Payne recalls Boughton as "so dynamic. People gravitated towards him. He got the very best out of performers as a conductor ... he was ruthless in his discipline." Such force of personality enabled Boughton to persuade professionals down from London to give their services for minimal gain plus bed and breakfast. Hand to mouth it all may have been, but even that level of subsistence would not have been possible without the support mustered by Roger Clark, of Clarks the shoe-manufacturers in Street. The year-round Glastonbury programme of classes in music, drama and dance - pioneering for the day - must have appealed to Clark's Quaker belief in self-improvement. But he still had to swallow what - according to his son, Nathan - he described as Boughton's "serial monogamy", the occasional shifts in his amatory allegiances. Now in his eighties, and based in New York, Nathan Clark remembers his father as "a literary man who loved the arts. He not only gave his own money to Boughton, but would write round to wealthy friends like George Bernard Shaw to stump up more." Artistic generosity must run in the family: the 1996 festival, too, is receiving sponsorship from Clarks.

The Glastonbury festivals, none the less, depended too much on Boughton's energies alone. The Immortal Hour brought a fame that stimulated distractions by the dozen - offers of work as a choral conductor, music critic and lecturer on all manner of subjects, not least politics. If the composer's local supporters in Glastonbury just about swallowed his "serial monogamy", they couldn't stomach the sacrilege of his adapting a 1926 Christmas run of Bethlehem (at Church House in London) so that Christ was born into a mining community, with Herod the quintessential capitalist. Boughton had seen in the General Strike the moment both of crisis for capitalism and of opportunity for the workers. The stink over Bethlehem brought about the severance of all his links with Glastonbury.

From then on, Boughton's public profile subsided gradually towards anonymity. When he tried unsuccessfully to found other festivals at Stroud and Bath, it was to The Immortal Hour that he turned to pull the crowds. Soon the work that made his name itself drifted out of sight, to be dusted down only by the occasional enthusiast. According to his daughter, Jennifer, he never held with the notion that The Immortal Hour's triumph had detracted from the merits of his other stage works. "He blamed prejudice against his politics and private life for that. No, to the end of his life he remained delighted he'd had such a success, although he did resent the over-popularity of the Act 1 'Faery Song'."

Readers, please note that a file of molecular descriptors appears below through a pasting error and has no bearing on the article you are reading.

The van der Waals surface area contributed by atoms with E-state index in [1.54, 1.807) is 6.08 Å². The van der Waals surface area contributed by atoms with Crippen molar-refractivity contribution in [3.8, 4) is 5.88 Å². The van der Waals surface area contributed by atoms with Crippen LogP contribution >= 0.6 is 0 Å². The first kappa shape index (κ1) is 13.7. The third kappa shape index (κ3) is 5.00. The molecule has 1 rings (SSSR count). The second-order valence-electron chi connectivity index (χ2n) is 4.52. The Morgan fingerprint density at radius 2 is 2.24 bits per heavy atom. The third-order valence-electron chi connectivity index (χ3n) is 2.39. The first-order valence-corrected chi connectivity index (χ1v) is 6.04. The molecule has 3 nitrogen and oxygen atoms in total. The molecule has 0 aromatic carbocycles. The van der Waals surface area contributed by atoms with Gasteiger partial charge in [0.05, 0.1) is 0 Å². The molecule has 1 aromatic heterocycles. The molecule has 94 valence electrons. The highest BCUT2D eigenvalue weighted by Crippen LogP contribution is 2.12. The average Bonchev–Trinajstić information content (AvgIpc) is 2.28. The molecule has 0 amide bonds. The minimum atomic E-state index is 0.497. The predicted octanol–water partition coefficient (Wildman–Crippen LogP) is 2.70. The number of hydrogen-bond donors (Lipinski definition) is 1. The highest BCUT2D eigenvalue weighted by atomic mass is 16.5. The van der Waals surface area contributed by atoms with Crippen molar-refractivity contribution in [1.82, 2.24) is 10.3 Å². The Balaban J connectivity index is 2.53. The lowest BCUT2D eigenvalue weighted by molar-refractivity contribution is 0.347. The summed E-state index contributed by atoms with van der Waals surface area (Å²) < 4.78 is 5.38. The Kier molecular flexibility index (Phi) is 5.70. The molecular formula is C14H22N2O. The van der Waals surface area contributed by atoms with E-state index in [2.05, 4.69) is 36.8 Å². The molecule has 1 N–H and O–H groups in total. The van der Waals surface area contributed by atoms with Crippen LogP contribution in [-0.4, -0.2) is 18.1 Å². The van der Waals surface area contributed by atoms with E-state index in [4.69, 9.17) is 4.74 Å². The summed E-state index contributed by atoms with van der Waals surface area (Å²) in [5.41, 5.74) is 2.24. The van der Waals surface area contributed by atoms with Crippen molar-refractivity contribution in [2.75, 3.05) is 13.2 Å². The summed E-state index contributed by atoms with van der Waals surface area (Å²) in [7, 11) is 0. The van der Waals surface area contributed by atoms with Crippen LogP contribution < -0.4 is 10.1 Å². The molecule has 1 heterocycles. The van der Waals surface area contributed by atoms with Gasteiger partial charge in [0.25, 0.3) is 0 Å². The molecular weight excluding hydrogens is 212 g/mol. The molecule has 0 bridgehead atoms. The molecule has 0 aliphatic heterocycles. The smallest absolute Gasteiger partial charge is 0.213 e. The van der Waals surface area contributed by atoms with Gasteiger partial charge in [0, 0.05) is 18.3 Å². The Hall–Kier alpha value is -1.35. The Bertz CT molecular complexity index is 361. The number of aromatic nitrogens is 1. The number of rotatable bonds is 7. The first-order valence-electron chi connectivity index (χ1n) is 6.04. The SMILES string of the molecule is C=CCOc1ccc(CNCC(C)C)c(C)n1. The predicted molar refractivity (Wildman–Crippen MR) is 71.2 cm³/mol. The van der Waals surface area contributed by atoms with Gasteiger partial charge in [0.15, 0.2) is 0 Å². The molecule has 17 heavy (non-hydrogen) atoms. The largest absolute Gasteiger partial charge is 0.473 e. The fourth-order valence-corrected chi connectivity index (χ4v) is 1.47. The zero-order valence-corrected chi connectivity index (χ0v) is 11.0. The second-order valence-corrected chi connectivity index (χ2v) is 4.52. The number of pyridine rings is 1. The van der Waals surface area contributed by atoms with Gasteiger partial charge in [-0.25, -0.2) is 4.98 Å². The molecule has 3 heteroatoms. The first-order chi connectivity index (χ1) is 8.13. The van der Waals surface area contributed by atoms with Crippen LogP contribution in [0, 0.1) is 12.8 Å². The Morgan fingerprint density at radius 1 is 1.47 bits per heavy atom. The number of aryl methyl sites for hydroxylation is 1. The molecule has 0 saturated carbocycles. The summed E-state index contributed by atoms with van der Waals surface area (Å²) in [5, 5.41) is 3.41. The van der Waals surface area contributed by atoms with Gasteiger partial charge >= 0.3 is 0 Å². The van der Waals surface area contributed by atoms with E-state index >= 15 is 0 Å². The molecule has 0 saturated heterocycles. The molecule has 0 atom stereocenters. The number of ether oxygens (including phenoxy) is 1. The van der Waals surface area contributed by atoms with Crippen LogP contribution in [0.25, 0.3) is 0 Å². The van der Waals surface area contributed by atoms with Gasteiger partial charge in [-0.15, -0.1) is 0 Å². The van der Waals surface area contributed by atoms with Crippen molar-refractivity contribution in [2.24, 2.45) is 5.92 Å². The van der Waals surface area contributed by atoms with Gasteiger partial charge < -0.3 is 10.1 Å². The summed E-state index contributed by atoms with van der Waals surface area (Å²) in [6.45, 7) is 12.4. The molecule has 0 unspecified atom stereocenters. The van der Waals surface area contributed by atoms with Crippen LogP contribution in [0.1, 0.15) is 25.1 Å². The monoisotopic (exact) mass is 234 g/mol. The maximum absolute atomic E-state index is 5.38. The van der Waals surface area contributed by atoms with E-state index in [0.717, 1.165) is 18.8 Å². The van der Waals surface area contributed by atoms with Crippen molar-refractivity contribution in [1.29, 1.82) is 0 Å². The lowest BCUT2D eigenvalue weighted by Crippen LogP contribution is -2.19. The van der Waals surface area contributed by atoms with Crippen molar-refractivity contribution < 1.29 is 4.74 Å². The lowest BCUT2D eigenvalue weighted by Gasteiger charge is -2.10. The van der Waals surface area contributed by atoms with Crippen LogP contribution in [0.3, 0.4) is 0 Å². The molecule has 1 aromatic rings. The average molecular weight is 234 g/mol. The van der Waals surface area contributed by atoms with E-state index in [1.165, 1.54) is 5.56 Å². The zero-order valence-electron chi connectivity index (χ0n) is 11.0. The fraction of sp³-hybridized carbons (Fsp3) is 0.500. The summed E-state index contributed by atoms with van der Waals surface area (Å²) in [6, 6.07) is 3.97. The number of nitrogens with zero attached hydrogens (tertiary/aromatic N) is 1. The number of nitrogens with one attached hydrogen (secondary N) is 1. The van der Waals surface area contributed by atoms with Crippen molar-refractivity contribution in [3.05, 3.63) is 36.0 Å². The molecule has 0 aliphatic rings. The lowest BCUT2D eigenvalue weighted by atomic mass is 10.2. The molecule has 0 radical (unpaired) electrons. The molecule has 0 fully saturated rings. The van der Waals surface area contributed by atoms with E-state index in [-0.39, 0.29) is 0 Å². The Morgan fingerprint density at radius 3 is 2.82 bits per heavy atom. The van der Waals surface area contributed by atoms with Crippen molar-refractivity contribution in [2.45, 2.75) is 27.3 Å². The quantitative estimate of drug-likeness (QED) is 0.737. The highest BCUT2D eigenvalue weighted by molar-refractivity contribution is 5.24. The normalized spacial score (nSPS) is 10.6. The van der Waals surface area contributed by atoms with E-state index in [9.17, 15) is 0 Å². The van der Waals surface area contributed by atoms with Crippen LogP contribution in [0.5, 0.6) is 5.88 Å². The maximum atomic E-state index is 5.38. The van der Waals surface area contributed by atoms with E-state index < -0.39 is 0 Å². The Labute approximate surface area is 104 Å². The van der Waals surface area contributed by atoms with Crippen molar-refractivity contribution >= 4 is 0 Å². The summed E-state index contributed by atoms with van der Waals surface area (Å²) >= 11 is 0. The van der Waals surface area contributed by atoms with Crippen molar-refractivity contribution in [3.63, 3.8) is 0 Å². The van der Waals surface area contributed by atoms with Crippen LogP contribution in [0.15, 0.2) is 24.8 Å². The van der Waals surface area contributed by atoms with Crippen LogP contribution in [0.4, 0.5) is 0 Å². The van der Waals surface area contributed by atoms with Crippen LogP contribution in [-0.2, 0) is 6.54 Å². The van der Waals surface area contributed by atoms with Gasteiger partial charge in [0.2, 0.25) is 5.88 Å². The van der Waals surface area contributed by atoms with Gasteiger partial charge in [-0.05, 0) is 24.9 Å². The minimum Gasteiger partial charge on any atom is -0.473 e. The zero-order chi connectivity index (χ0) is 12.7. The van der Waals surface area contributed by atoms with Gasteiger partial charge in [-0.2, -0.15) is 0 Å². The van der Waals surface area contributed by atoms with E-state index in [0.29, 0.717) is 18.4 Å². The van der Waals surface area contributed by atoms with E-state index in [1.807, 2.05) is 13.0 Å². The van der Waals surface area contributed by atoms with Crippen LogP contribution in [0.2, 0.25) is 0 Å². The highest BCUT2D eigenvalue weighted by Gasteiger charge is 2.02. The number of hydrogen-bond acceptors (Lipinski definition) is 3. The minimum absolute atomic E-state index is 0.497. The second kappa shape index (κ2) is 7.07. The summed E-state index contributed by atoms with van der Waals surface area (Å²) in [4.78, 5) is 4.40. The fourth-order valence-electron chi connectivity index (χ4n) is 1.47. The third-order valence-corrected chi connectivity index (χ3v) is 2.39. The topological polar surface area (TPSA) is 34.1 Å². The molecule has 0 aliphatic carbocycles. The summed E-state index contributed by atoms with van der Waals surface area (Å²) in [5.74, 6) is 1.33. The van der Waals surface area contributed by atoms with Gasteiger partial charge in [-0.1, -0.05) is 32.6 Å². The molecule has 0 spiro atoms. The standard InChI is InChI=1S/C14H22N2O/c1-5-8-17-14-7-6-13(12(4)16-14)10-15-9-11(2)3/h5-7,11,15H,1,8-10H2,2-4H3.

Brendan Sadler, conductor of next week's performances in Street, promises a production doffing the cap at the Glastonbury tradition - small in scale, with locals in the chorus and a largely semi-professional cast - but with "orchestra instead of piano, plus plenty of suggestive use of gauze and subtle lighting effects. If it's successful, maybe we can present the opera every few years."

Michael Hurd reckons The Immortal Hour can work its magic still. "We need a sizeable production in the right place, given attention to detail and a completely non-cynical approach. Much of the opera's appeal in the Twenties was the escape it offered into this dream-like world, but Boughton insisted it was really a serious piece about the idea that perfection cannot last. I'd love to see it done at Glyndebourne - but not with its usual audience!"

Let scoffers note that among those who have fallen under the spell of The Immortal Hour is American director Frank Corsaro, internationally renowned for his work at New York City Opera. Corsaro has instigated and directed two productions of the opera in New York. "The 1983 recording was just captivating. I was intrigued by the idea of finding 'magical' solutions to the problem that the opera is so static - for example, I used long, hanging silks in various ways ... Etain 'evolves' from within them, they trap Eochaidh in the dark forest, become his shroud at the end, and so on. The musicians came to love the piece and audiences enjoyed it. The critics, of course, saw it as a bit of faded old musical history. But they're asses anyway."

n 'The Immortal Hour' will be performed by Glastonbury Festival Chorus and Orchestra at the Strode Theatre, Street, at 7.30pm, 29-31 Aug. Booking: 01458 442846